Nozzi also realised that FaceApp connects to users’ Facebook accounts, whether they want it to or not. “It does use their API (Application Programming Interface) to identify itself and the device to Facebook even if you don’t tap the Facebook share button,” the app maker said.

He also raised other red flags, such as the “completely unnecessary” level of photo access requested, and how it does not warn users beforehand that selecting a picture would send that photo to the FaceApp servers for processing.

Is it different from other apps?

Similar concerns were raised when Snapchat released a new update for the terms of service for its app in 2015, which asserted its rights to reproduce, modify, and republish photos, and save those photos to Snapchat’s servers.

After its users expressed outrage, branding the terms “scary” and threatening to delete their accounts, Snapchat said in a blog post that its new terms indeed granted the company “broad licence” to user content, but that is “common to services like ours”.

Instagram’s terms sparked massive outcry in 2012, but it was over language suggesting that the app, and its owner Facebook, would be allowed to sell the photos or related data that users upload to third parties without permission.

What experts say about data collection

Putting in context the brewing FaceApp episode, cyber-security experts told TODAY that it is technically possible for any app to be collecting more data than it should, pointing out that this applies to extensively used apps such as Google and Facebook.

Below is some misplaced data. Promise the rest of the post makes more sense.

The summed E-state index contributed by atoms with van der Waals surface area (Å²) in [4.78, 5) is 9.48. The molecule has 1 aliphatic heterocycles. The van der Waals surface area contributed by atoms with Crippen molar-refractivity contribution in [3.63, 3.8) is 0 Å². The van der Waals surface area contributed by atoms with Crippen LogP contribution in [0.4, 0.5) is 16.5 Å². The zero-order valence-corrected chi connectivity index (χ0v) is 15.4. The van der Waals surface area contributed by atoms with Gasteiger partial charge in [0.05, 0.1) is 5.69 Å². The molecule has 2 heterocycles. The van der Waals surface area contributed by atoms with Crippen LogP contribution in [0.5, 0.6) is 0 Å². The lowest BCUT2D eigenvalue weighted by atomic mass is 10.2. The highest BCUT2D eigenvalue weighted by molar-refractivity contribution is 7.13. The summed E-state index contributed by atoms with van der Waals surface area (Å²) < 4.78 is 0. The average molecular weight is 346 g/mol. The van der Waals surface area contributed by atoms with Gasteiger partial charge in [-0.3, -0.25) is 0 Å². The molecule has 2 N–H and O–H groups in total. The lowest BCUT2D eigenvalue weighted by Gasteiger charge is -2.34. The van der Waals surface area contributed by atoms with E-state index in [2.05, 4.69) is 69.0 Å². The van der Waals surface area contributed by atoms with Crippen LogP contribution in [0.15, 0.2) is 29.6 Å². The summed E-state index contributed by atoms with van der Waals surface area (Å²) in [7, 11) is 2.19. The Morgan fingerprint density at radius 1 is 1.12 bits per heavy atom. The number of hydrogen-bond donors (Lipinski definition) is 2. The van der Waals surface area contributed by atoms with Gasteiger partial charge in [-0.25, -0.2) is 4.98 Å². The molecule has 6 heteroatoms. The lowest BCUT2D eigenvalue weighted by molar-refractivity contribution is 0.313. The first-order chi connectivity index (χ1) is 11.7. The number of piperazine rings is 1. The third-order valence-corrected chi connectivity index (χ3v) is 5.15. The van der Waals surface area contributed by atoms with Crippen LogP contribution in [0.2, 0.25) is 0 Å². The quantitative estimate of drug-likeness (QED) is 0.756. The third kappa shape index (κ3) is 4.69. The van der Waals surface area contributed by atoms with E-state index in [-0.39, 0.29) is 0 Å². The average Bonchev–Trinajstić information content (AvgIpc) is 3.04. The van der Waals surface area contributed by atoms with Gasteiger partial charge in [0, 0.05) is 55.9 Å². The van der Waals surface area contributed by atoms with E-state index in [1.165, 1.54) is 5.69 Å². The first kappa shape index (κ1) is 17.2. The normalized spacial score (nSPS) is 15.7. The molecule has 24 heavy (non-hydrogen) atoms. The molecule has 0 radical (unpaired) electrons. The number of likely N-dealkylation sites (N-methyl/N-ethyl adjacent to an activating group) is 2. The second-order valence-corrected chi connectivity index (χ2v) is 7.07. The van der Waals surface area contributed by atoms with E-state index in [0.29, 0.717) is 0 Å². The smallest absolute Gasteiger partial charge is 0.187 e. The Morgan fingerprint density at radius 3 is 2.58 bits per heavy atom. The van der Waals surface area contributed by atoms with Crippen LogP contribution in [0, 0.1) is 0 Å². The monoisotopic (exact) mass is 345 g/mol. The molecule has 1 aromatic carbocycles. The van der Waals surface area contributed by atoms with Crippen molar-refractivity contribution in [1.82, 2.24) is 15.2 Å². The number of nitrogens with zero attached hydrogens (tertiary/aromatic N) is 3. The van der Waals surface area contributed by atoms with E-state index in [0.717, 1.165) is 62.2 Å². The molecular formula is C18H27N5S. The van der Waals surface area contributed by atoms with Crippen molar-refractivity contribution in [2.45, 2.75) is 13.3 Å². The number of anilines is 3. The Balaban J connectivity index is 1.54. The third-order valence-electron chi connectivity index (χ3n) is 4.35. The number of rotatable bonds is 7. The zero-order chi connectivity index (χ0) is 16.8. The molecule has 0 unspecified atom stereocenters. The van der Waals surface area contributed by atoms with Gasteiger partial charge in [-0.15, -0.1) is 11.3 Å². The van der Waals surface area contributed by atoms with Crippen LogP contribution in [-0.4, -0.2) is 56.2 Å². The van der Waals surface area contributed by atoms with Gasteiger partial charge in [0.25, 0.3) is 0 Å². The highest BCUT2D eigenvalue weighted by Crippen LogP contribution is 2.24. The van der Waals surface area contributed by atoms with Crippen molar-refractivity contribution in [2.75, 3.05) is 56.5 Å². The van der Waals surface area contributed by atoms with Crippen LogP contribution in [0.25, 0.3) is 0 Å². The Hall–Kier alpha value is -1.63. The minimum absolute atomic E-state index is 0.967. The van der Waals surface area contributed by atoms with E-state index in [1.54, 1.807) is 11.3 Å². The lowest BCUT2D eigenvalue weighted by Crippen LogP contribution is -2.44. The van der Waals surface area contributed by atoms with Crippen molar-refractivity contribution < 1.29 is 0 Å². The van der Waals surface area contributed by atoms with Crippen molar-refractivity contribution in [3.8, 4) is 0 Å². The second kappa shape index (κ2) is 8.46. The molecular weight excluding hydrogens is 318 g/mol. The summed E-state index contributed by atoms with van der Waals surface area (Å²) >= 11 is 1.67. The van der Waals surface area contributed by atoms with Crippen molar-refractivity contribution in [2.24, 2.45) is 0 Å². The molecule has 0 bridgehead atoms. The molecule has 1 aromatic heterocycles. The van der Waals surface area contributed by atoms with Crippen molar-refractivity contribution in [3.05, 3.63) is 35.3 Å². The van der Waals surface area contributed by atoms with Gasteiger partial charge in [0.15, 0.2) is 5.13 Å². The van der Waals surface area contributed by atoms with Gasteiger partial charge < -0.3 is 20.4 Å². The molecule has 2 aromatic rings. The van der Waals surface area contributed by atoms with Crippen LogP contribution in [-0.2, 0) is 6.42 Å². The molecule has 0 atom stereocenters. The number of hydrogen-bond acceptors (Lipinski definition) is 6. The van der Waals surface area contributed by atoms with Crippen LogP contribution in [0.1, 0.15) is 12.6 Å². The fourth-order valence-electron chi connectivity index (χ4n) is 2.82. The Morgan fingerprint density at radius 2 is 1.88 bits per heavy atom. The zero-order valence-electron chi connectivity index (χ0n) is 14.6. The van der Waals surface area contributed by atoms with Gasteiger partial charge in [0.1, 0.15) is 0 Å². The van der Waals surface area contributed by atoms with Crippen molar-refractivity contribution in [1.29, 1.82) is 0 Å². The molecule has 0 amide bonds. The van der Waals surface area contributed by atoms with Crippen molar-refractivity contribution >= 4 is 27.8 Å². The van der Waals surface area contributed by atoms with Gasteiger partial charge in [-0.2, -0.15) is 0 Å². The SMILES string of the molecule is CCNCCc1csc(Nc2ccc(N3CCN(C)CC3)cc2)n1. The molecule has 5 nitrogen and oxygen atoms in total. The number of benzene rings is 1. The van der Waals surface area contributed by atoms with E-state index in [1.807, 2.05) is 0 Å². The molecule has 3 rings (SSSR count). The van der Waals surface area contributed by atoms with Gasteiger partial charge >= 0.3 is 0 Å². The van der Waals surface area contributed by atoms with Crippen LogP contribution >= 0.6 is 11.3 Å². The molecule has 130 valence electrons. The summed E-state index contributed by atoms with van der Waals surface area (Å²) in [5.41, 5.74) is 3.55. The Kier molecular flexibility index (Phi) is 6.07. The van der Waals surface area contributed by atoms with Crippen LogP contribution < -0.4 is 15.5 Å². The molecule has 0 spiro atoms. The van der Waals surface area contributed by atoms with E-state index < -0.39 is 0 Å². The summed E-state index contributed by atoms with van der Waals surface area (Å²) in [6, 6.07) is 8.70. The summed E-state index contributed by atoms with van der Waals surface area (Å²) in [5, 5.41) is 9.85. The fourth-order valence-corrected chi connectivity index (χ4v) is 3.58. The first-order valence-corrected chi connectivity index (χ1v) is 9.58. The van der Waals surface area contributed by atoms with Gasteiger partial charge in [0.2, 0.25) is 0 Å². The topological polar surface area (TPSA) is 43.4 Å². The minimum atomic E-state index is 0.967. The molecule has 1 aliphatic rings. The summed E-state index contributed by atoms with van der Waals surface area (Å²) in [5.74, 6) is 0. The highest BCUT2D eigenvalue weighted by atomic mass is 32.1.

Dr Steven Wong, president of the Association of Information Security Professionals, said: “For apps that take photos of the user, the user must be aware that high-resolution pictures of them are now available to the vendor.” He highlighted that these high-resolution photos can be abused to make some basic facial authentication systems.

Terence Siau, general manager for Singapore at London-based think tank Centre for Strategic Cyberspace, said that in agreeing to FaceApp’s privacy policy, users “allow FaceApp to use their content which may include using the photo to be published as an (advertisement) or using it to develop facial recognition tech”.

He noted that most social media platforms make money by harvesting personal data.

Digital forensics specialist Ali Fazeli said that the privacy problem is more widespread than commonly thought. “Apps like Facebook and Instagram not only keep the photos and posts on the server, they also harvest metadata such as personal details, location details, user search behaviour, and the social networking map of each user,” he said.

Noting that US Senate minority leader Chuck Schumer had asked the Federal Bureau of Investigation to launch a probe into FaceApp, Fazeli added: “I think the US senator must be really worried about the American apps and not the Russian app.”

In 2013, Edward Snowden leaked documents showing that the US National Security Agency had forced US tech companies, including Facebook, to hand over the data of millions of people around the world to American spies under a programme called Prism.

Ori Sasson, director of cyber-intelligence firm S2T, noted that the trove of photos that FaceApp accumulates is “not valuable” unless it is matched with accompanying data, such as the users’ names, ages, contact numbers and identification numbers.

Still, caution is called as users give “more power” to malicious figures behind apps than those behind links, where phishing is a common mode of attack, he said. — TODAY